Rescuing animals Fur Keeps

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The Carver Scott Humane Society is changing the way people look at pet adoption. They are a foster-based rescue. According to their website their purpose is finding homes for unwanted dogs, cats, puppies and kittens. Every animal they have stays in foster home until it has a permanent home.

Peanut and Obi are two cats that were able to stay at home with their loving families thanks to CSHS Fur Keeps program. Submitted.

“We recognized that foster-based works for us and we have lower overhead without a shelter,” Executive Director Mandi Wyman said.

According to Wyman just this year CSHS has pulled 200 animals from impounds and kept over 100 animals in their loving homes and out of shelters all thanks to their Fur Keeps program. A year old program designed to support families who are thinking of giving up their animals.

“Our goal is to start with prevention,” Wyman said. “We offer the families multiple options.”

Wyman said the organization took their surrender application off of their website. She said when people go to find more information about surrendering their pet, 80 percent of people already made up their minds to do it.

“When you present them with multiple options you’re giving them more opportunities for help,” she said.

For example, Wyman said most issues for surrendering start with medical issues. She said people can’t afford to provide the sometimes thousands of dollars it can take to treat their pet. The Wilson’s Fund is a part of the Fur Keeps program, it is designed to help clients that are financially unstable and can help cover medical care they cannot afford.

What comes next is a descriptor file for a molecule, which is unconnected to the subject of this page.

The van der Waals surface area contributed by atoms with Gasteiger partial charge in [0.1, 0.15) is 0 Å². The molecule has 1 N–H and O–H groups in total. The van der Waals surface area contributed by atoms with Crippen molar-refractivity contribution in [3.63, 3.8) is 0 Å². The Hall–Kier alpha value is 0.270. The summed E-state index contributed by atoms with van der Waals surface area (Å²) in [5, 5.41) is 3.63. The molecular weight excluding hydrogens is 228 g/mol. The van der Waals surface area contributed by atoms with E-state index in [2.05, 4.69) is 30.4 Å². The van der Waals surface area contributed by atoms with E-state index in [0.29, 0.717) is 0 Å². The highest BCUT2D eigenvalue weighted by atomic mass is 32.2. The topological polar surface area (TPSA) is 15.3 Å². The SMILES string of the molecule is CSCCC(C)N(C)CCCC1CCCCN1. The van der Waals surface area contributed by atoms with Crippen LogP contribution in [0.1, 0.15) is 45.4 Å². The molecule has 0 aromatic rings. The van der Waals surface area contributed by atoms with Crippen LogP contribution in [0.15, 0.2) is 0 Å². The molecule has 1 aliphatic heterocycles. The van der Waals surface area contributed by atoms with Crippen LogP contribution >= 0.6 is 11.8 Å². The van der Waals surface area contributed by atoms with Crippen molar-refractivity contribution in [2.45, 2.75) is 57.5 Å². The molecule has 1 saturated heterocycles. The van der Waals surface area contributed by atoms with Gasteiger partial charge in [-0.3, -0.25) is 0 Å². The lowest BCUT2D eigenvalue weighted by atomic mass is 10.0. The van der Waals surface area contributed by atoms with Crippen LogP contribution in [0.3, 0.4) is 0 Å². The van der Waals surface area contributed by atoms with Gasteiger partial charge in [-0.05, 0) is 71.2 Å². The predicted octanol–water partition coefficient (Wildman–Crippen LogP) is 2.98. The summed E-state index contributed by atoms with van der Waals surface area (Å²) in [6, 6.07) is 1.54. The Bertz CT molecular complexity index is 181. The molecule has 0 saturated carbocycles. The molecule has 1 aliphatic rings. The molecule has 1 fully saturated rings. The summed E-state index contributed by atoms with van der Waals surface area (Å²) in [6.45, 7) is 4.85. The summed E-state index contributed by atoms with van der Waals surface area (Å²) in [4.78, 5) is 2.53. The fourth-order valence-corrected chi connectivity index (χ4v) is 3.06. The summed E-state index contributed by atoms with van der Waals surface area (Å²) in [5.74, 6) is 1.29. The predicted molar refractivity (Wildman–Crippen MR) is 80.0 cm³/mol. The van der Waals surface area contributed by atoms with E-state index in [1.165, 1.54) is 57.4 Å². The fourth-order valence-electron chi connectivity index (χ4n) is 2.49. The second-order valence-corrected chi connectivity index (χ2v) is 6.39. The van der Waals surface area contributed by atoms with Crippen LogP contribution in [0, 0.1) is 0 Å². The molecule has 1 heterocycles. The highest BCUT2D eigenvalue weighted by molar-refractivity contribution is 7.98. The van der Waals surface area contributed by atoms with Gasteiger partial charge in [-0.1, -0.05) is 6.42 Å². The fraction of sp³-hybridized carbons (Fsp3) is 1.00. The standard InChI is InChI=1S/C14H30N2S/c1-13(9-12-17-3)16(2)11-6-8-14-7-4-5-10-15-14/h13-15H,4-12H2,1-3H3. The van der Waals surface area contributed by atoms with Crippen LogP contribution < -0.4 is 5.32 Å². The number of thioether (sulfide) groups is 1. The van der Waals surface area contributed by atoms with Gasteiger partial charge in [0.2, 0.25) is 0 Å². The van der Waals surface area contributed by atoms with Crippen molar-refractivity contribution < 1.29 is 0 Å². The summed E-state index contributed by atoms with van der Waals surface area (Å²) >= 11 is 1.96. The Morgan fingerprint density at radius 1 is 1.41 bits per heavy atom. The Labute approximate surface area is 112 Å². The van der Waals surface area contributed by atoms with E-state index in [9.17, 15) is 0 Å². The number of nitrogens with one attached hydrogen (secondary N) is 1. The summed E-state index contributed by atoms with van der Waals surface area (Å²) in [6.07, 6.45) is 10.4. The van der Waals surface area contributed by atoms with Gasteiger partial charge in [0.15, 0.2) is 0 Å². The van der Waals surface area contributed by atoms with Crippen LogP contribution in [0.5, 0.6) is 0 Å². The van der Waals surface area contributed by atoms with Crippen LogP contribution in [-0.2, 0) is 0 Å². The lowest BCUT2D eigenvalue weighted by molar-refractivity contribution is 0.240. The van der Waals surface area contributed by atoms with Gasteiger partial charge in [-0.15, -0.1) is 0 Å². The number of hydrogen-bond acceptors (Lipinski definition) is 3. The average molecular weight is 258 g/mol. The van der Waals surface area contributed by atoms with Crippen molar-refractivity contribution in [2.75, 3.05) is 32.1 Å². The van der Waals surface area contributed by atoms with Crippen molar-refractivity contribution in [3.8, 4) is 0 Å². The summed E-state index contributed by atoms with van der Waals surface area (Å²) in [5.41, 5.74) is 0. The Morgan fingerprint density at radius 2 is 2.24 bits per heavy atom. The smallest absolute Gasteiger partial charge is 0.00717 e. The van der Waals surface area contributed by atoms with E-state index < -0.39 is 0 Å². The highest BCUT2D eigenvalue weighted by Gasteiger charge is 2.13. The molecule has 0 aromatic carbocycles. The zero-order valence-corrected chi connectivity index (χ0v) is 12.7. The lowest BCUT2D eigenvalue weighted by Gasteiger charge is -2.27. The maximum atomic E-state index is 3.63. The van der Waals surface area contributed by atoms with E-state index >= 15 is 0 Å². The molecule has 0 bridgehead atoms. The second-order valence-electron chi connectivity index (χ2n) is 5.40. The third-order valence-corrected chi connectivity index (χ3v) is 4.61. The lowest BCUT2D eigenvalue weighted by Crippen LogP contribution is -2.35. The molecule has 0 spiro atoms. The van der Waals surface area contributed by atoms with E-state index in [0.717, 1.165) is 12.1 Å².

“I can’t think of worse situation than being at the vet with my animal and being put in that situation,” Wyman said.

Wyman said sometimes it is easier than that, she said she hopes people use the program for education as well. She said often medical issues can be easily fixed, and their shelters know the answer.

Bella was at risk for being surrendered as her owner could not afford to treat an abnormally difficult ear infection or spaying Bella. Bella’s owner had one wish, to be able to keep Bella with her, healthy and happy. Submitted.

“It’s just a matter of people not having the resources and support to keep their animals,” Wyman said.

Wyman said the surrender prevention rate from 135 closed cases using Fur Keeps is 74 percent. One of those success stories is dog Marley, who needed surgery to repair a Perineal Hernia. Due to the Wilson’s Fund and a partnership with River Valley Veterinary Service who donated their services, Marley was able to have the surgery and could stay with his family.

Another example is Peanut and Obi, two cats who needed to be surrendered because of changes in the owners life which prevented him from being able to stay with them. The Fur keeps program created bios for the pair and plastered them all over social media, with that effort and multiple resources the animals were quickly rehomed.

Wyman said the Fur Keeps program is just a part of what CSHS fights to do every day. She said Fur Keeps allows CSHS to focus on being a good community partner. Wyman said she is shocked at how impactful the program has been. She said they are able to increase capacity at shelters by helping animals stay with their families.

“The beauty of shelter-based rescue is it gives us unlimited capacity,” she said. “Shelters are a massive benefit but there is something to be said for that co-support we provide.”

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